Guidelines published by the American Diabetes Association7 (ADA) and the American Association of Clinical Endocrinology/American College of Endocrinology8 (AACE/ACE) emphasize the importance of lowering A1C level to less than 7.0%, a level that minimizes the risk of microvascular and macrovascular complications and is associated with lower overall costs (Table).6 However, nearly half of patients diagnosed with type 2 diabetes mellitus (T2DM) have suboptimal glycemic levels.6 Oglesby et al reported that compared with patients with “good” glycemic control (A1C level <7%), patients with “poor” control (A1C level >7.01%) account for the greatest proportion of the cost burden associated with diabetes.6 Thus, an investment in intensive glycemic control can provide a substantial cost benefit.6

Diabetes Treatment Guidelines

Guidelines developed by 2 of the most prominent professional organizations involved in the care of patients with diabetes, the ADA and AACE/ACE, provide evidence-based recommendations for the diagnosis and treatment of patients with diabetes.7,8 Although it is critical that guidelines reflect the most recent advances in medical therapy to be relevant, keeping the guidelines up-to-date can be difficult in a disease state with rapidly evolving treatment options.

Although there are minor differences in the glucose targets recommended by the ADA and AACE/ACE (<7.0% and <6.5% for the ADA and AACE/ACE, respectively), both sets of guidelines emphasize early diagnosis and intensification of therapy to achieve and maintain control of A1C level.7,8 Treatment goals should be aligned with patient characteristics: more stringent A1C targets (eg, 6.0%-6.5%) might be considered in patients with long life expectancy, no significant risk of cardiovascular disease, and short-duration disease if an A1C target of less than 6.5% can be achieved without significant hypoglycemia or other adverse treatment effects.7,8 Conversely, less-stringent A1C goals (eg, 7.5%- 8.0%) are appropriate for patients with a history of severe hypoglycemia, short life expectancy, or extensive comorbid conditions, and those in whom the A1C target is difficult to attain.9 Progress toward the goal should be monitored every 2 to 3 months and therapeutic adjustments made to ensure achievement and/or maintenance of the desired glycemic response.7,8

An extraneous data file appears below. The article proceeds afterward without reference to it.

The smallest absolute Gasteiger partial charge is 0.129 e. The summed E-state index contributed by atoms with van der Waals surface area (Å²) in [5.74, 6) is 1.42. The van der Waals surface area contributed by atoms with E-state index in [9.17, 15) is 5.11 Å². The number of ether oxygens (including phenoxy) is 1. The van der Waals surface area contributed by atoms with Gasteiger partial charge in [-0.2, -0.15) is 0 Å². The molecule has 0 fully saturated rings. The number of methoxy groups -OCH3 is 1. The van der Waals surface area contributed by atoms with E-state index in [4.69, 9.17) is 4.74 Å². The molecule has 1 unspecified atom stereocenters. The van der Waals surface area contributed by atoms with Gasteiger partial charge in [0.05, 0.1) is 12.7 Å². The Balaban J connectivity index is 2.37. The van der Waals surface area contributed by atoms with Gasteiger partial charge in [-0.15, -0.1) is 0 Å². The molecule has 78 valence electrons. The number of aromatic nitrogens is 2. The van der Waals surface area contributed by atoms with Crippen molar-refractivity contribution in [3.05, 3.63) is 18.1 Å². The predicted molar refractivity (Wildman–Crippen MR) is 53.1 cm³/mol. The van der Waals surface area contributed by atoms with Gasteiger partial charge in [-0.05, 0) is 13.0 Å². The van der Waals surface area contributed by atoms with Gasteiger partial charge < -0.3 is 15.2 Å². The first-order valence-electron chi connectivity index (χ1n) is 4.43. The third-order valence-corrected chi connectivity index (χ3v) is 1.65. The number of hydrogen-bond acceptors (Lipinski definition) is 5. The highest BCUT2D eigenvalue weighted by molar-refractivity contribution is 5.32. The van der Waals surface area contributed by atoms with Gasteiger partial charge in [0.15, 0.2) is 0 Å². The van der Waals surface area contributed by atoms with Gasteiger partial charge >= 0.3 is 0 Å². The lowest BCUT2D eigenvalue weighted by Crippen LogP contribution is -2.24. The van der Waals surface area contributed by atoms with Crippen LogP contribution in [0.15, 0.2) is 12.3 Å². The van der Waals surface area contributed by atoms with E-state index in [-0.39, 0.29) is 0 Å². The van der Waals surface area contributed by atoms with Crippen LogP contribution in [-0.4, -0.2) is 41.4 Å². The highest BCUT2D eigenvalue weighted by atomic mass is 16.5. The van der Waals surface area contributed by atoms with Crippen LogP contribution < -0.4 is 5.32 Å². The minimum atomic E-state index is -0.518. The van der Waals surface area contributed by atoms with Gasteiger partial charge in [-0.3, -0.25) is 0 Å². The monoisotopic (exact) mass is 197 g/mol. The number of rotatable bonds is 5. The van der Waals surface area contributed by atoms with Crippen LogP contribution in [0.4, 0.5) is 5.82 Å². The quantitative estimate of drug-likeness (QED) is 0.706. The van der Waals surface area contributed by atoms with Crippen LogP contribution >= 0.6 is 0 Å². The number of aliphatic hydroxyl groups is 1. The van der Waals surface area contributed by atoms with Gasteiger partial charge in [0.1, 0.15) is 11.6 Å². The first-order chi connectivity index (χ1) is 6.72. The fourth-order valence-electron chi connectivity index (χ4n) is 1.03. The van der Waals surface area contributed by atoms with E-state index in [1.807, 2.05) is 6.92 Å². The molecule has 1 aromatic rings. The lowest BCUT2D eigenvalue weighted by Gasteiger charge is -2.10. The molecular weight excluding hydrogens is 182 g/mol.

Both sets of guidelines recommend intervention at the time of diagnosis with metformin in combination with lifestyle changes (eg, weight loss, exercise, diabetes selfmanagement education, and healthy dietary changes) and ongoing timely augmentation of therapy with additional agents as a means of achieving and maintaining target levels of glycemic control.7,8,10 If A1C targets are not achieved, treatment should be intensified by the addition of another agent from a different class.10 For example, if lifestyle changes and metformin monotherapy do not achieve/maintain glycemic control after approximately 3 months of treatment, the next step would be to add a second oral agent, a GLP-1 receptor agonist, or basal insulin. If no clinically meaningful glycemic reduction is demonstrated with the addition of the second drug, that agent should be discontinued and another with a different mechanism of action substituted.9 If hypoglycemia or weight gain are of concern, an incretin-related drug is recommended.10,11 Because there are insufficient data from long-term comparative effectiveness trials, uniform recommendations on the best agent to be combined with metformin cannot be made. Thus, advantages and disadvantages of specific drugs for each patient should be considered.9

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Issue: Emerging Type 2 Diabetes Treatment Strategies: Practical Solutions for a Complex Environment [CME/CPE]